"I would have loved to have had this experience in high school, so I want it open to as many kids as possible," Graney said. "I hope they realize and get out of it that they are in a privileged position. Most high schools don't have this opportunity."
Placing student in congressional internships is a yearly battle, Graney and fellow teacher Kimberly Belknap said.
"A congressional internship is a highly sought-after thing," Belknap said.
Herndon students compete for space in congressional offices alongside college and private-school students, she said. "That limits the availability for high school kids." So far, Herndon High School has been able to place all interested students, teachers said.
The office of U.S. Rep. Frank Wolf (R-Dist. 10) office has hosted interns from Herndon High School for at least 10 years, said Wolf's chief of staff, Dan Scandling. He said this relationship is one of the reasons Herndon students are able to keep scoring the coveted internships.
"We're so used to having interns that they become members of the staff. They do everything from answering the phones to going to hearings. It's really a great thing for them," he said.
Wolf's office has three college interns, two Herndon High School interns and two interns from The Madeira School, a private school for girls in McLean.
Wolf's office received about 75 internship applications from college students vying for a summer spot in 2010, Scandling said.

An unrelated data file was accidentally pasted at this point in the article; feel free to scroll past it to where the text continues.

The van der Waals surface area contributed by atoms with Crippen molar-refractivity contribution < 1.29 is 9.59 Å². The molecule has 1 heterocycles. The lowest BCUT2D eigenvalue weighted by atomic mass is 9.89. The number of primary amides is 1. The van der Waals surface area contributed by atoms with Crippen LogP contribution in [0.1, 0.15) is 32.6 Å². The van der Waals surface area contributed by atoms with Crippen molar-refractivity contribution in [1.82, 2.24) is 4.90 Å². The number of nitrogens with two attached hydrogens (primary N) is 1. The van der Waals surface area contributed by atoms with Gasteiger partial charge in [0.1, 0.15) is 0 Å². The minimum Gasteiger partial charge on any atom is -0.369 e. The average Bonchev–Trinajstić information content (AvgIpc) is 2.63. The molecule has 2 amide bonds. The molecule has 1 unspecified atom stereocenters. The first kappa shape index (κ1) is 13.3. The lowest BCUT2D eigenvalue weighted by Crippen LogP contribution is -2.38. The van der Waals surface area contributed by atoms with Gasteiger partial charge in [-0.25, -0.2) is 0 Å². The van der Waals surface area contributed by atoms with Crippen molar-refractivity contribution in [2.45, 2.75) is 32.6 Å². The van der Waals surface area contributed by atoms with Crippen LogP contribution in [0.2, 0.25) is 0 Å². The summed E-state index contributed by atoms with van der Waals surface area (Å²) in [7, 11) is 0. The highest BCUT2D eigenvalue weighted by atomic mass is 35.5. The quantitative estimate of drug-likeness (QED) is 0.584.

"We don't have a lot of space," he said, adding that each intern is given a desk, computer and phone. "So we're limited in what we can take."
Scandling said that, in a lot of ways, the interns make their experience just as much as the office does.
"This is their opportunity. ... I take them to the hearing room and they sit right behind me," he said. "I had an internship in college, which led to a job, which led to another job, which led to this job. So internships -- I value them. It's a chance to see what you want to do or find out that you don't want to do it."
High school senior Brooke Byington, 18, is interning with National Peace Corps Association this semester, testing the waters for a possible career with the organization.
"Right now, everything revolves around the budget. They're facing about $31 million in cuts," she said, adding that working for a lobbyist has shown her both how Congress works and a different perspective on the work lobbying organizations do. "Some days I'm on Capitol Hill. Some days I'm in the office" tracking bills and stuffing envelopes that will be sent to legislators.
Fellow student Ian Martin, 18, also is interning for a lobbying organization -- the Reserve Officers Association, which aims to lend a voice to military reservists.
"It's really been an eye-opener for me," Martin said. "I hope to learn more about how legislation gets passed. I'd like to see one of the bills that we've worked on get passed."
High school student interns have also been sent to the Hill by Chantilly, Langley, South Lakes and Westfield high schools and Thomas Jefferson High School for Science and Technology.